OSPF retained its adjacencies, and the interfaces were still up/up, so there were no syslog or SNMP traps generated. Since packet origination and reception still worked for OSPF, utilities like BFD (Bi-directional Forwarding Detection) and UDLD (Uni-Directional Link Detection) would not have detected a problem either. That leaves some type of reachability test.

Many network management systems include a ping-based reachability test, sourced from the network management system itself. The problem here is that the failure was on a path between two points in the network that could not have been tested with packets from the network management system. What tests run between routers and switches and can be controlled by a network management system?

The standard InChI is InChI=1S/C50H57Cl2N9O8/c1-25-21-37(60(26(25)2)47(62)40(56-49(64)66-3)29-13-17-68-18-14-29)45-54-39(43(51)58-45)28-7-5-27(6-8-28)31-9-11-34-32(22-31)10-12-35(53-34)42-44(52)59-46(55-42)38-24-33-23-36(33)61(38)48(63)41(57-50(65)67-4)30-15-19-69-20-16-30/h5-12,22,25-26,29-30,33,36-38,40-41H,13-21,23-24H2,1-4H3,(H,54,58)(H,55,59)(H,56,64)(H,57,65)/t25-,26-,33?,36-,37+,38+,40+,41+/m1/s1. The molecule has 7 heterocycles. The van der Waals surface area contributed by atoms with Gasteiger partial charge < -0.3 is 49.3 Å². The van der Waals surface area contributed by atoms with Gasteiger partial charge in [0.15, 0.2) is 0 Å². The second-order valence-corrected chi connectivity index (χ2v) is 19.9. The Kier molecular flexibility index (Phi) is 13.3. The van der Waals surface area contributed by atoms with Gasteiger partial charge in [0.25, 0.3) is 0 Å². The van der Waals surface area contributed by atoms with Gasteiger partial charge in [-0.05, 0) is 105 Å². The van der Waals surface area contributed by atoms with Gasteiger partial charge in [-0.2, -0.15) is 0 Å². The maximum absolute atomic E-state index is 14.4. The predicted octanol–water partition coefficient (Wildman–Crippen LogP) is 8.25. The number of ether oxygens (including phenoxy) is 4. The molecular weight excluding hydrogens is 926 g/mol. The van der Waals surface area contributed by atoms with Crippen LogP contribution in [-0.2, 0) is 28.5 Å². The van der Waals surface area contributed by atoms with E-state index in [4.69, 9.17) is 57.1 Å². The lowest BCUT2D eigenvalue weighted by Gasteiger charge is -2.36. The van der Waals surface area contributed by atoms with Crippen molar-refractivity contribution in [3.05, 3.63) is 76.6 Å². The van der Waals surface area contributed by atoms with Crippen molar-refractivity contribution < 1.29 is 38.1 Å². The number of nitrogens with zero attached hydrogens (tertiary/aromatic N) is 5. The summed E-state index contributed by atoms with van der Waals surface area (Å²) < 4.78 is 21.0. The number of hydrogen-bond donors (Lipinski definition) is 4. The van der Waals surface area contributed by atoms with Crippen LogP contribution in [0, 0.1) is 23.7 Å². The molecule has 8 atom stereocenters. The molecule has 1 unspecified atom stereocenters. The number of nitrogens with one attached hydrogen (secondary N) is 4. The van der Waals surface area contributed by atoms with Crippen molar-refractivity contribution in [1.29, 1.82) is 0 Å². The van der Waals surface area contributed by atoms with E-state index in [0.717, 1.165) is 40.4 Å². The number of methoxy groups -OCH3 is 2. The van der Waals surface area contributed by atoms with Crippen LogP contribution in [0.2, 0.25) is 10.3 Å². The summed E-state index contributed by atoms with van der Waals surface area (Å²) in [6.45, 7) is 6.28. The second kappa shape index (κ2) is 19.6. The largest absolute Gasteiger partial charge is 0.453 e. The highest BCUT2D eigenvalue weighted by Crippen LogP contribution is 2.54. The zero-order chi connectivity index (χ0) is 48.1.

Cisco’s built-in ping can be controlled via SNMP, and some network management systems contain functionality to setup a test and verify the results. However, there is no way for such a test to run and send a syslog or SNMP trap when a failure occurs.

The other mechanism is Cisco’s IP SLA. Numerous network management systems can automate the management and data collection of IP SLA tests. Tests can be setup to run from any Cisco device whose IOS supports IP SLA to other Cisco devices or to user endpoints, using a variety of protocols, including ping, DNS, HTTP, and UDP. The network management system needs to be able to monitor the IP SLA results, either through SNMP, or through the receipt of SNMP Traps, if the IP SLA test is configured to send traps when defined operational thresholds are exceeded.